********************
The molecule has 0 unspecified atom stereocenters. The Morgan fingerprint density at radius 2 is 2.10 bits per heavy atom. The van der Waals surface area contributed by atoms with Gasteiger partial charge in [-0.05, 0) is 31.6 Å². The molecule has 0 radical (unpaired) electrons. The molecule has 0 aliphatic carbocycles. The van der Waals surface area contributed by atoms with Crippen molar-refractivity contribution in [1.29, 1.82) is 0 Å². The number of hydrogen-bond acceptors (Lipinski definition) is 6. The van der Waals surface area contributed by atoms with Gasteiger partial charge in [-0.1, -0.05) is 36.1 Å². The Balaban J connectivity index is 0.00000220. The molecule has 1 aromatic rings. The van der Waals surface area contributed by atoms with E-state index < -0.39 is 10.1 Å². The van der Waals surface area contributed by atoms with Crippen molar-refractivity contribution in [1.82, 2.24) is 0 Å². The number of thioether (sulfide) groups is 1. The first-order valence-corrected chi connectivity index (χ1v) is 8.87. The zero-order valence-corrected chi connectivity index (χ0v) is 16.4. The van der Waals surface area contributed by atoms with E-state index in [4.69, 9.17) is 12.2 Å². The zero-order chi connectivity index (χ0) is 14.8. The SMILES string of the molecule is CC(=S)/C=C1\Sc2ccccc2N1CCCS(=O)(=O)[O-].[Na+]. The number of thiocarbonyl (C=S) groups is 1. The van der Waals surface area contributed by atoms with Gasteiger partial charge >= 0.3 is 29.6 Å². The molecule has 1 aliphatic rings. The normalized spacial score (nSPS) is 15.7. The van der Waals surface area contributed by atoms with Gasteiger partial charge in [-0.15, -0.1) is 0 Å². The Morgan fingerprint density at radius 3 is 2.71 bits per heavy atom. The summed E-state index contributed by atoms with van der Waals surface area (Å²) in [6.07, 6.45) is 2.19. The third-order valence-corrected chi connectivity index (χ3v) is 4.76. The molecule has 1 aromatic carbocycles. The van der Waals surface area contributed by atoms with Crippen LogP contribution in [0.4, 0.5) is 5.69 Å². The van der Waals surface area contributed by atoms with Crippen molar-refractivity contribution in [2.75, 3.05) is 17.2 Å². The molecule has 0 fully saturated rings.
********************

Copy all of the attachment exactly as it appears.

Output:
The molecule has 0 unspecified atom stereocenters. The Morgan fingerprint density at radius 2 is 2.10 bits per heavy atom. The van der Waals surface area contributed by atoms with Gasteiger partial charge in [-0.05, 0) is 31.6 Å². The molecule has 0 radical (unpaired) electrons. The molecule has 0 aliphatic carbocycles. The van der Waals surface area contributed by atoms with Crippen molar-refractivity contribution in [1.29, 1.82) is 0 Å². The number of hydrogen-bond acceptors (Lipinski definition) is 6. The van der Waals surface area contributed by atoms with Gasteiger partial charge in [-0.1, -0.05) is 36.1 Å². The Balaban J connectivity index is 0.00000220. The molecule has 1 aromatic rings. The van der Waals surface area contributed by atoms with E-state index < -0.39 is 10.1 Å². The van der Waals surface area contributed by atoms with Crippen molar-refractivity contribution in [1.82, 2.24) is 0 Å². The number of thioether (sulfide) groups is 1. The first-order valence-corrected chi connectivity index (χ1v) is 8.87. The zero-order valence-corrected chi connectivity index (χ0v) is 16.4. The van der Waals surface area contributed by atoms with E-state index in [4.69, 9.17) is 12.2 Å². The zero-order chi connectivity index (χ0) is 14.8. The SMILES string of the molecule is CC(=S)/C=C1\Sc2ccccc2N1CCCS(=O)(=O)[O-].[Na+]. The number of thiocarbonyl (C=S) groups is 1. The van der Waals surface area contributed by atoms with Gasteiger partial charge >= 0.3 is 29.6 Å². The molecule has 1 aliphatic rings. The normalized spacial score (nSPS) is 15.7. The van der Waals surface area contributed by atoms with Gasteiger partial charge in [-0.15, -0.1) is 0 Å². The Morgan fingerprint density at radius 3 is 2.71 bits per heavy atom. The summed E-state index contributed by atoms with van der Waals surface area (Å²) in [6.07, 6.45) is 2.19. The third-order valence-corrected chi connectivity index (χ3v) is 4.76. The molecule has 1 aromatic carbocycles. The van der Waals surface area contributed by atoms with Crippen LogP contribution in [0.4, 0.5) is 5.69 Å². The van der Waals surface area contributed by atoms with Crippen molar-refractivity contribution in [2.75, 3.05) is 17.2 Å². The molecule has 0 fully saturated rings.